Peter Kurdorfer is the former editor of Chess Life magazine and has been a chess master since the early 1980s.
The Tao Of Chess: 200 Principles to Transform Your Game and Your Lifeby Peter Kurzdorfer
Chess mastery has been recognized since ancient times as an unparalleled way to learn political strategy, but until now no book has explored the life lessons chess teaches and how they can transform lives. In The Tao of Chess, the author seamlessly blends the wisdom of a time-honoured/i>/b>
The real secrets to winning the game of chess - and the game of life
Chess mastery has been recognized since ancient times as an unparalleled way to learn political strategy, but until now no book has explored the life lessons chess teaches and how they can transform lives. In The Tao of Chess, the author seamlessly blends the wisdom of a time-honoured spiritual quest for truth with 200 principles that will improve anyone's chess game. By following the author's principles, readers not only come to enjoy the game more, they develop a habit of seeking underlying truth - whether in a chess game or a real-life situation.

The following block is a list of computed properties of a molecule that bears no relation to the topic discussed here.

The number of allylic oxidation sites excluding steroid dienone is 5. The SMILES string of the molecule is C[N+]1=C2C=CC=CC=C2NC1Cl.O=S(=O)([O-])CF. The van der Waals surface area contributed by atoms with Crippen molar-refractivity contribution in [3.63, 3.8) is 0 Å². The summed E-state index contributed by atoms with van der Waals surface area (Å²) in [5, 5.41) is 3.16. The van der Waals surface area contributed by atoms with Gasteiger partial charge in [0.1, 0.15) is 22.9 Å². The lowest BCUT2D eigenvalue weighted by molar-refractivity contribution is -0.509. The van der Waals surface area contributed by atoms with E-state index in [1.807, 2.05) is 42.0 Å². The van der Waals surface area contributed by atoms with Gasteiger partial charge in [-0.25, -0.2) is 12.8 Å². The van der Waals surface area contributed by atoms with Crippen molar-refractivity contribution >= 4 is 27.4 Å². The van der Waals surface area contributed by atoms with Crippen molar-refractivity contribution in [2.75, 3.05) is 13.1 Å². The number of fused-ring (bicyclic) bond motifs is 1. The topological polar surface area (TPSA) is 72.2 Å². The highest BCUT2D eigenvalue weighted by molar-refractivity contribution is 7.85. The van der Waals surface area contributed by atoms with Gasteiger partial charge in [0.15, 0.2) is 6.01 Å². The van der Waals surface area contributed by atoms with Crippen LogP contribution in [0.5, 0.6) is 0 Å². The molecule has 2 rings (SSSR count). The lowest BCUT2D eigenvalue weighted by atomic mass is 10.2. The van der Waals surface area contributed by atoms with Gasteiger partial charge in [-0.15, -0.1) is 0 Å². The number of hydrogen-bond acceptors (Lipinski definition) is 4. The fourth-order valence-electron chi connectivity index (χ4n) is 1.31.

The Tao of Chess is full of conscise advice, such as:
- Understanding is more important than memory
- Fortune favors the brave
- When you see a good move, wait and look for a better move
- Mistakes tend to come in bunches
- Trust your intuition; it's usually right
Authoritative and easy to follow, this book will turn every reader into a master strategist.
- Adams Media
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- 5.10(w) x 7.10(h) x 0.70(d)
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'The Tao of Chess' is a nice little book with a terrible title. The book has nothing whatsoever to do with Taoism, and very little to do with life lessons that are learned over the chess board. What the book does have is a clear discussion of 200 ideas and rules to improve chess play. Each idea is clearly discussed and illustrated with one or two diagrams. So, despite the title, the book is quite good, especially for younger players. Experienced players will have heard all of these 200 rules before. My favorite part of the book is the fact that I can sit down and read it without a chess board at my side to work out all the variations. Each of the positions is described and a few (very few) moves are given to show how the game progressed from that point. Even an average chess player, like me, can follow this discussion without an analysis board.
Anyone who gets this, you just wasted your money!!!!!!!!!!!!!!!